“I always love the club. I love the club. I came in the academy, I grew up. I came from the academy, I played for the first team. For me, it was a dream come true. And wearing this, it’s even more because of the past, because of the players that played here, the people that have been wearing this. It’s obviously an honour for me.

“Like I said, when I have this, I have the confidence of the fans. They’re all here, they help me, my teammates, obviously it makes me want to give them love and give them good performances on the pitch.”

Regardless of whether or not the previous quote about being fined is true, Pogba implied discontent with Mourinho in a World Cup interview, rooting back to matches for which he was benched in early 2018.

“It was a better season that the previous one. It was an experience. There were some small issues with [Mourinho], but they were nothing in the end.”

He also posted this cryptic message on his Instagram and Twitter accounts after the match.

The World Cup winner has been linked with Barcelona but there is no indication towards the credibility of the rumours. The English transfer window is closed but the Spanish one remains open until the end of August, leaving a potential opportunity for the French midfielder to leave.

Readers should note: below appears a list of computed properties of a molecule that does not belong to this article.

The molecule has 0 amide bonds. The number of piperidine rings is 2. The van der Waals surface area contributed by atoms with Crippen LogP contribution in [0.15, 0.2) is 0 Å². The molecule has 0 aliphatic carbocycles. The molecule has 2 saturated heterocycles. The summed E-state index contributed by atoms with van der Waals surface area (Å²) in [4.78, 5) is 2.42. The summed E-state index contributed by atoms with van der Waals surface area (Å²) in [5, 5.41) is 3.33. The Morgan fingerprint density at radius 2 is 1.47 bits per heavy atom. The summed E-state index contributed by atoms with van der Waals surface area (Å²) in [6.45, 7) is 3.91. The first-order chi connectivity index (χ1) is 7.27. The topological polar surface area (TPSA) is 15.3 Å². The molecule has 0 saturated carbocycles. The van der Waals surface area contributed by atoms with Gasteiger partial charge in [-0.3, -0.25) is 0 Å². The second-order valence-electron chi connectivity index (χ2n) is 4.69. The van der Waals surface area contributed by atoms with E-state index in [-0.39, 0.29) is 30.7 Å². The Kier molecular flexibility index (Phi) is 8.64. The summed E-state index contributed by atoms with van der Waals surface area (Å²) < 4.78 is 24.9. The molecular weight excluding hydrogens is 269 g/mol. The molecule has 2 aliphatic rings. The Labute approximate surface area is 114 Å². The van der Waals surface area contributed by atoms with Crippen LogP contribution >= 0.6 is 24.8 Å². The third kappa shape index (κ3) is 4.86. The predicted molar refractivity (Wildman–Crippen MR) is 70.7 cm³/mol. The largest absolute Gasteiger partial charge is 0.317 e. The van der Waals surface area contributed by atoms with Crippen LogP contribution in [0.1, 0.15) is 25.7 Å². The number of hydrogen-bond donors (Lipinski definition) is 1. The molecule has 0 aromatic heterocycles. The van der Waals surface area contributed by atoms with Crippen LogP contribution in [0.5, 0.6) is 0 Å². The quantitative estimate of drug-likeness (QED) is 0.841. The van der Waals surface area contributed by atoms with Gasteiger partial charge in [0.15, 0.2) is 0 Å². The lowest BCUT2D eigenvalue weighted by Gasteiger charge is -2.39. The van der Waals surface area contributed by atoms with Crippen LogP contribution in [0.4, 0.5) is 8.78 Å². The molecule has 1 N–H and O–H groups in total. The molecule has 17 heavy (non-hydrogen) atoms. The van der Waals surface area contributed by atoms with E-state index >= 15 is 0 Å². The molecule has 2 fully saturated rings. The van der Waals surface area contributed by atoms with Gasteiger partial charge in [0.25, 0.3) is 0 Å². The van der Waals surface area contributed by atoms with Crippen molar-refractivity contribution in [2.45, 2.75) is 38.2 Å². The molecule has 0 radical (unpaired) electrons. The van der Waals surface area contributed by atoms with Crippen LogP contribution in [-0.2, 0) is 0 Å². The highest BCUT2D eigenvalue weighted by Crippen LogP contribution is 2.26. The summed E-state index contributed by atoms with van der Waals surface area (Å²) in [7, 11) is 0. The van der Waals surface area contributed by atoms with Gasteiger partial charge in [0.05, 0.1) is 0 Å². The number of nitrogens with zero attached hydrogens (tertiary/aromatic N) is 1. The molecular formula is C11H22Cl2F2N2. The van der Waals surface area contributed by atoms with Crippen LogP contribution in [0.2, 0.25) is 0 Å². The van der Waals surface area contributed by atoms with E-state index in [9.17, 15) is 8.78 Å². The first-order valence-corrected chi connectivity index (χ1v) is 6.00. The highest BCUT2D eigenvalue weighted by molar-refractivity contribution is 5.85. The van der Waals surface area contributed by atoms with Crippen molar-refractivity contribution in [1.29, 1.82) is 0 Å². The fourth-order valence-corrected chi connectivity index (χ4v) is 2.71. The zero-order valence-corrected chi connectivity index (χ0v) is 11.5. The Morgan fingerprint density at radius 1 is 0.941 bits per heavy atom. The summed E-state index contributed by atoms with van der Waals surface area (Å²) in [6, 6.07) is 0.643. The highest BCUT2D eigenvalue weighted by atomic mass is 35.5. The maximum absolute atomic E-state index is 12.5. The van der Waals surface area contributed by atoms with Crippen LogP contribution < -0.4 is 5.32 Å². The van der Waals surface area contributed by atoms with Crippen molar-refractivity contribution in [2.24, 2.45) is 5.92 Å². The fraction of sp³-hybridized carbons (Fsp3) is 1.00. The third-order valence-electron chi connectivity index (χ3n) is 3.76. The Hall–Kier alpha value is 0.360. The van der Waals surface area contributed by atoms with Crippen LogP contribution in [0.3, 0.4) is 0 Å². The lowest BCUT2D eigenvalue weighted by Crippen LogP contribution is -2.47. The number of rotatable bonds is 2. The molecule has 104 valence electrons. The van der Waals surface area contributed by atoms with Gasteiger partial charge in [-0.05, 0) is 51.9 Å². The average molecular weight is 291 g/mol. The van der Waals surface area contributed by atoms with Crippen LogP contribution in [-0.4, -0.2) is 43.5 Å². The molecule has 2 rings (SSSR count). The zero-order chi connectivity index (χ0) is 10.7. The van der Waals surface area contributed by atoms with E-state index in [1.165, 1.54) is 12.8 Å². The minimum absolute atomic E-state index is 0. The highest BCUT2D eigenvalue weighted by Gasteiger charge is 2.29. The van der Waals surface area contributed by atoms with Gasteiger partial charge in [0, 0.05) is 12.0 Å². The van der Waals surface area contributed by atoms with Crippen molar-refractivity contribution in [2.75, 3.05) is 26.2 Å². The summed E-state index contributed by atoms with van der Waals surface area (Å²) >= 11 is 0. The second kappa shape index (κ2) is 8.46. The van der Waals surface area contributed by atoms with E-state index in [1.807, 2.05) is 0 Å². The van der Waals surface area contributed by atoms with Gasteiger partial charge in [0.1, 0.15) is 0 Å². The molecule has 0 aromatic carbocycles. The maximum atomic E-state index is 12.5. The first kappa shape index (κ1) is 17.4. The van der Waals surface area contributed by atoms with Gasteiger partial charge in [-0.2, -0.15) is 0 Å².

As far as reliable media stories go, it is unclear whether Paul Pogba wants to leave Manchester United.

There is undeniable merit behind the assertion that his relationship with Mourinho could be fractured, a notion which would only be enhanced by some of the above quotes. However, by all accounts, the player loves his current club and has good relationships with other players, as only demonstrated by David de Gea’s Instagram post of the two of them in a car with Swedish defender Victor Lindelöf.

The only other plausible reason as to why the midfielder would wish to leave United is the same reason for which Mourinho was declaring his frustration in the transfer market. Rejoining the club from Juventus for what was a world-record fee in 2016, there was an expectation that Mourinho, who had also just joined the club, would make the Red Devils one of the elite sides in Europe.

Despite winning the Europa League and EFL Cup in Pogba’s first campaign back in Manchester, United finished in sixth-place, and a trophyless second season where United’s only chance to earn silverware came in the FA Cup would have left the midfielder hoping for significant strengthening over the summer.

Instead, the club didn’t achieve transfer targets, which also appeared to unsettle Alexis Sánchez, a player who chose to join United over domestic champions Manchester City in January: